Seven leads with Australian-made

The fourth interview in TV Tonight‘s series with network programmers is Tim Worner, Seven’s Director of Programming & Production.

Central to Seven’s 2011 year is its continuing output of Australian projects. Not only does Seven hold an enviable reputation with in-house drama, but it has a rich local slate in other genres: factual, lifestyle, sport and news.

“That’s something that I think is woven into the fabric of Seven: the telling of Australian stories,” agrees Worner. “Whether that be in Drama, which we’ve certainly gone long on this year and we’ve got even more in development, or whether that be in Factual. Definitely the telling of Australian stories is synonymous with the Seven brand and that’s something we work at maintaining.”

More recently Seven has been complemented by its newest siblings, 7TWO and 7mate. Despite the competition Worner views multichanneling less as a problem and more as an opportunity.

“We tend to lock ourselves away for a while and schedule the year ahead. This year the process was a lot more complicated and basically it took three times as long. But we’re happy with what we’ve emerged with and we’re set up to try and gather the most set of eyeballs with the three channels. That’s our aim and there’s a degree of confidence –I wouldn’t call it over-confidence– but I think there’s a confidence we can do that.

“Our three brands are very clearly defined. Our two newest brands will be even more defined by the end of the year. I think it’s pretty clear when you’re watching 7TWO or 7mate what it is you’re likely to get for the rest of the night.

“There’s a minimum of over-lap, that’s something we aim for and something we’ll keep working on.”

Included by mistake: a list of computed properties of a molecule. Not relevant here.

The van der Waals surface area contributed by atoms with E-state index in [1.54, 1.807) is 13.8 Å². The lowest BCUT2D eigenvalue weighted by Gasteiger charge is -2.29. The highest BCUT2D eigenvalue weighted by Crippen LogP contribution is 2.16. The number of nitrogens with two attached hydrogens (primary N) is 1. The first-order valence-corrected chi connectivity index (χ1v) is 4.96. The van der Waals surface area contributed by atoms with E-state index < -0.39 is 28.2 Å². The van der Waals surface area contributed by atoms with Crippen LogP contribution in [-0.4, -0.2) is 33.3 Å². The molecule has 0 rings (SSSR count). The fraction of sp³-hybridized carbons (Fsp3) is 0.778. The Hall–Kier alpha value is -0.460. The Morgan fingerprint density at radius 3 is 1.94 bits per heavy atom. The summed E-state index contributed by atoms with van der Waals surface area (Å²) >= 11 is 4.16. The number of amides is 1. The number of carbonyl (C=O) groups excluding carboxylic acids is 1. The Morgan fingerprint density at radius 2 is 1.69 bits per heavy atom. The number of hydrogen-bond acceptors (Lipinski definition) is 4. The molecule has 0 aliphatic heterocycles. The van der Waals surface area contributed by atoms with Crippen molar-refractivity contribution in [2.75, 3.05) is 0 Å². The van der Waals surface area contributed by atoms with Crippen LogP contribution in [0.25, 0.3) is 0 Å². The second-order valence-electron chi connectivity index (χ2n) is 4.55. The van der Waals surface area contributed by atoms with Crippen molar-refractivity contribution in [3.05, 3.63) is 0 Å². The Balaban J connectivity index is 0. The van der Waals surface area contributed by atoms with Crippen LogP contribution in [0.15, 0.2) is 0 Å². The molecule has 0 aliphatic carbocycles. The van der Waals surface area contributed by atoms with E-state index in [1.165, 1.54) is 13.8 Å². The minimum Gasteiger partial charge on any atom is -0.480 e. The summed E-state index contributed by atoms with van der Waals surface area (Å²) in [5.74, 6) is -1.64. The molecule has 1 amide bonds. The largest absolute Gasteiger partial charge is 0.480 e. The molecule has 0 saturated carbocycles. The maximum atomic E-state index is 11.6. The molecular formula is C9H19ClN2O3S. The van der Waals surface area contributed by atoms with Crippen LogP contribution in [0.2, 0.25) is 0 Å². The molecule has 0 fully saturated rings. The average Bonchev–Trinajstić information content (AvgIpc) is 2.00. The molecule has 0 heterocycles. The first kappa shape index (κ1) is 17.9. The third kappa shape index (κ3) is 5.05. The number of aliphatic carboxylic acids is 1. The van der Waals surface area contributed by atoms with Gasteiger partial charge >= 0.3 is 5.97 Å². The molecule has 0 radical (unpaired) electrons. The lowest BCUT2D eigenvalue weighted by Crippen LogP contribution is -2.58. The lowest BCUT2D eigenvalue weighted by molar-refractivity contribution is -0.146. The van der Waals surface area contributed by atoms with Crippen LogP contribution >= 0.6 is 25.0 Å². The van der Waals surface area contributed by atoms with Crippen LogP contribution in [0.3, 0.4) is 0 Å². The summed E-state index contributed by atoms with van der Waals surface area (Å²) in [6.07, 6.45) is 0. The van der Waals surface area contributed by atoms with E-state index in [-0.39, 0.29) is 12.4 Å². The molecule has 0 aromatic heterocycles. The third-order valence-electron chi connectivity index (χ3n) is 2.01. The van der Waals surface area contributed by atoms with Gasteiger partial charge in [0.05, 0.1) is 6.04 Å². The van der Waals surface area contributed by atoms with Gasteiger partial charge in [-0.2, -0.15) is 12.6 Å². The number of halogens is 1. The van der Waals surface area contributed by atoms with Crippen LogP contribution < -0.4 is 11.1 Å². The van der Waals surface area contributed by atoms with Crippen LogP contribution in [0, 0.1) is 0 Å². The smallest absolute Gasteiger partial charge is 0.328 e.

7TWO targets an upscale audience with British drama and lifestyle. Newest offering 7mate aims at males 16-49.

“7mate is probably the most defined of the new channels and is going exceptionally well and killing them in its target demographic.”

Seven’s most successful local show is the unstoppable Packed to the Rafters. It will be joined this year by Winners and Losers, from the same creator, Bevan Lee.

“At Seven we’ve worked and worked at growing our offering in terms of Australian drama and I think lately we’ve tried to actively step outside the circle a bit, with a few less uniforms and a few more shows that are fresh and contemporary and probably reflect the Seven brand. Rafters really does that and I think Winners and Losers will as well,” he says.

“In many ways it’s a very personal story for Bevan. It’s something he’s had kicking around inside that pretty amazing brain of his for quite some time. In fact prior to the first read-through I know that some of them were moved to tears by what he had to say. It’s about a bunch of 20-something girls who feel so intimated by what they’ve endured at school that they don’t really want to attend their ten year school reunion.